• Psychological domain - the inorganic Self which encompasses the conscious and unconscious mind.   Broadly speaking, following infancy, the mental Self develops through three cognitive styles across the lifespan as follows:

a) Subjective style: the primary cognitive style in childhood causing children to frequently experience the products of their imagination as reality.

b) Objective style: the primary cognitive style in adolescence and young adulthood when Self is experienced as an extension of the world.  They do not experience reality as an integrated scheme of the whole.  Reality to them is unambiguous, with truth being absolute or independent of context.

c) Integrated style the primary cognitive style of people in midlife or older.  This style reflects a complex integration of subjective and objective styles. Reality is seen in terms of relationships whose elements are in constant flux.  Meanings depend on context.  This nullifies absolutism and renders reality in “shades of gray.”

Fourth Premise: Keeping information flow to levels the conscious mind can manage

The brain resolves this problem by conducting information triage. The criterion the brain uses to determine what information will be sent to the conscious mind is the relevance of information to a person’s survival scenario, a matrix of needs whose satisfaction is vital to a person’s comfort and pleasure and avoidance of discomfort and pain.

Fifth Premise: Seasons of life – stages of personal development

There are four seasons of personal development. The first two are dominated by social (psychosocial) development needs; the last two by inner (psychospiritual) development needs.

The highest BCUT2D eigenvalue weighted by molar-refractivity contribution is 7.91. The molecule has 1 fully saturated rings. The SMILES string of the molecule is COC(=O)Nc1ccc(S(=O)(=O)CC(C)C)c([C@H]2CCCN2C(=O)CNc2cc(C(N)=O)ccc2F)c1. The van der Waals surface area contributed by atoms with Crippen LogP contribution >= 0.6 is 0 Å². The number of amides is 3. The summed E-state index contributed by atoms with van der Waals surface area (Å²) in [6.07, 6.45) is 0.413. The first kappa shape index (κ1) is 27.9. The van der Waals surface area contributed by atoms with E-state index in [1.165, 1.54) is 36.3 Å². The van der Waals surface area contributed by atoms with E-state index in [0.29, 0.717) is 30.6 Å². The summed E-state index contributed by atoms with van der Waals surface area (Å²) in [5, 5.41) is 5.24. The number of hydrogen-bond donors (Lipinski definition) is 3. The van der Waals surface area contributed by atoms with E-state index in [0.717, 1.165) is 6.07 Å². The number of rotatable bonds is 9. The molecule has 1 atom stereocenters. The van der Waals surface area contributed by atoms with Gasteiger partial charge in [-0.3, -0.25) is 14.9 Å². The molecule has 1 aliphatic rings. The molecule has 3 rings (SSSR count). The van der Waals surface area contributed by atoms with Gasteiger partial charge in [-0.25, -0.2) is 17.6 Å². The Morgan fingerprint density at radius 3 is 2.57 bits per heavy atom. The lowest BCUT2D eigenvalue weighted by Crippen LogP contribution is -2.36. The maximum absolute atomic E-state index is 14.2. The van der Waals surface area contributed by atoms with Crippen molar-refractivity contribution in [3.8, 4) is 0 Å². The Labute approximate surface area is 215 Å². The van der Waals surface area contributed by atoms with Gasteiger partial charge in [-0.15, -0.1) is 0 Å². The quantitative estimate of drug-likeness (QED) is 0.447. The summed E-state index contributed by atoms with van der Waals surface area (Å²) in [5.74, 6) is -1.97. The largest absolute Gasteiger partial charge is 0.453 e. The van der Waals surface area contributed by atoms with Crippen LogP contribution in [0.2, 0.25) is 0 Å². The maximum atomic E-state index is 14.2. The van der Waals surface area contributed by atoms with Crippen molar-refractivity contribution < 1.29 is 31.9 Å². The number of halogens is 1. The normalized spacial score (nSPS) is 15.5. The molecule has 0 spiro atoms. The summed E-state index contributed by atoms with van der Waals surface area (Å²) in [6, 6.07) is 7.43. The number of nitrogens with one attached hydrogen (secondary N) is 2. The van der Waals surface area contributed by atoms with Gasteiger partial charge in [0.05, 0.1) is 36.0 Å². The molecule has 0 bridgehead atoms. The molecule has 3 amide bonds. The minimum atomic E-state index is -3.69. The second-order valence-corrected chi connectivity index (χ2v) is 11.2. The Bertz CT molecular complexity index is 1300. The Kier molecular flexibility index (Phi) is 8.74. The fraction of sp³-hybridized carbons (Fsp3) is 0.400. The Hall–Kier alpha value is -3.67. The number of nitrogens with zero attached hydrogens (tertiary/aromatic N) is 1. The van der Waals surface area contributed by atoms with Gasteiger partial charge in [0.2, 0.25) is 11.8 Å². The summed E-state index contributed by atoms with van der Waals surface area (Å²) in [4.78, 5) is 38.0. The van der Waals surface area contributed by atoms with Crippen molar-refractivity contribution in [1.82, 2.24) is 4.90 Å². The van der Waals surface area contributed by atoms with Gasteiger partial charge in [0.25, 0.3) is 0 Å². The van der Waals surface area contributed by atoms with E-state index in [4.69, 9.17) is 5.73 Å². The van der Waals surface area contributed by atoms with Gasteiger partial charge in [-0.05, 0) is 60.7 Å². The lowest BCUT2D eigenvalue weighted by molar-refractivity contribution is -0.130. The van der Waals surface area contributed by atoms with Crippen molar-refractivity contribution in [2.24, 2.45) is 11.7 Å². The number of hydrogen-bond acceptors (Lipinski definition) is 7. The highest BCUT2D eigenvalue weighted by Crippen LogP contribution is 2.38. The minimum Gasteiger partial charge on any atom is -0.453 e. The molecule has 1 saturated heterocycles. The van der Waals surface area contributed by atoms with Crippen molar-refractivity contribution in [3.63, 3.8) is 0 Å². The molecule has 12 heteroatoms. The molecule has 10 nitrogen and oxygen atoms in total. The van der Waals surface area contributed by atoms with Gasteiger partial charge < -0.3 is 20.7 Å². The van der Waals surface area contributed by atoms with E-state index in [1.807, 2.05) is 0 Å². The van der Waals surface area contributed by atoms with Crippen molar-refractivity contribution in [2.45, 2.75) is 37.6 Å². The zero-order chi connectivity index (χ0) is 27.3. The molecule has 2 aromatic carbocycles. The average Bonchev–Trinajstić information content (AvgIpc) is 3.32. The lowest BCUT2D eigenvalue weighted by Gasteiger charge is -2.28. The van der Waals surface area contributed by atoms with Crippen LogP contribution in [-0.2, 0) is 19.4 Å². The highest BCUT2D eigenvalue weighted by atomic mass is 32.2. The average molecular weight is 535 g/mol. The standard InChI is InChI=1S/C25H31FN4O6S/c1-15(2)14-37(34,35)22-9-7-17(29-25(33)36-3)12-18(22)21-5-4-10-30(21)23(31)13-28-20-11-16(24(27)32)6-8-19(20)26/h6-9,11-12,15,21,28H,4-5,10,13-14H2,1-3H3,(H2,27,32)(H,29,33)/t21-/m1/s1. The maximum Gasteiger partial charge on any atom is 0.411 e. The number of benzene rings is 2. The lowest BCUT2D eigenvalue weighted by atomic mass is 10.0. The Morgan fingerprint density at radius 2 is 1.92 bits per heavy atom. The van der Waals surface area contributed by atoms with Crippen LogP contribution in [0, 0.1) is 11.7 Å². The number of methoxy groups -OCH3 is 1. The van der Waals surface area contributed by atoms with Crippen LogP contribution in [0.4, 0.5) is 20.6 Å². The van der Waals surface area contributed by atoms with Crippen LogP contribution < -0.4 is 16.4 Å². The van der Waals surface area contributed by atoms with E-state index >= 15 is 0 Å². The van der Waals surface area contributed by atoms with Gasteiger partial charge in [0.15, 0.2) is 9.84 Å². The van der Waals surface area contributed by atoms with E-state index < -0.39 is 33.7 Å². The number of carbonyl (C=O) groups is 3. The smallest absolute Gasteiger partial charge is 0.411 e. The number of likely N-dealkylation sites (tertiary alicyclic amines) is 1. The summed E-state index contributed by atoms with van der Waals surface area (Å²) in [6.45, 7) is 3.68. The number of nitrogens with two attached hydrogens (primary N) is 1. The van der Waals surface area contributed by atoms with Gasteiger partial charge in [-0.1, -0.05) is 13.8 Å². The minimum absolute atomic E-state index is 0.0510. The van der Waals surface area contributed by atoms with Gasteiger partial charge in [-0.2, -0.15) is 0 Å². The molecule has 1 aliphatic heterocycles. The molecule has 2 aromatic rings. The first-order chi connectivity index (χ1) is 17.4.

Season

Developmental Focus Years

Survival Focus

Spring

Initial development, 0 - 22

Play (learning) Comedic mode: “everything will generally break in my favor.”

Summer

Vocational development, 18+ - 40+

Work (becoming somebody) Romantic mode: heroic – “I can do anything I set out to do.”

Fall

Shift to inner development, 38+ - 60+

Work-play (search for meaning) Tragic mode: “I can’t do as much as I once thought; who am I really?”

Winter

Integration of life experiences, 58+ - ?

Reconciliation (making sense of life) Ironic mode: “There’s good in most every bad, bad in most every good – c’est la via!”

Ageless Marketing is an excellent primer on connecting more effectively with boomers and older adults and further exploring DRM summarized above. Knowledge gained should result in a better understanding of whole brain, true-to-life models of customer behavior and consequently more effective links with targeted populations.

2 comments on "The Origins of Ageless Marketing".

  1. Lori Bitter from The Business of Aging
    commented on: March 5, 2012 at 9:45 p.m.
    Great synopsis of David's work and theory. Thank you for creating this post. It's a tribute to David's work and legacy to us all.
  2. Richard Ambrosius from Positive Aging LLC
    commented on: March 6, 2012 at 2:17 p.m.
    Rather than worshiping at the Boomer alter, David encouraged us to adopt an ageless approach using the elements of DRM, which you have expertly summarized. I too lost a good friend and mentor with David's passing. He left some big shoes to fill and it will take those of us who benefited from his incredible wisdom and insight to continue his advocacy. Thanks for a great tribute and post.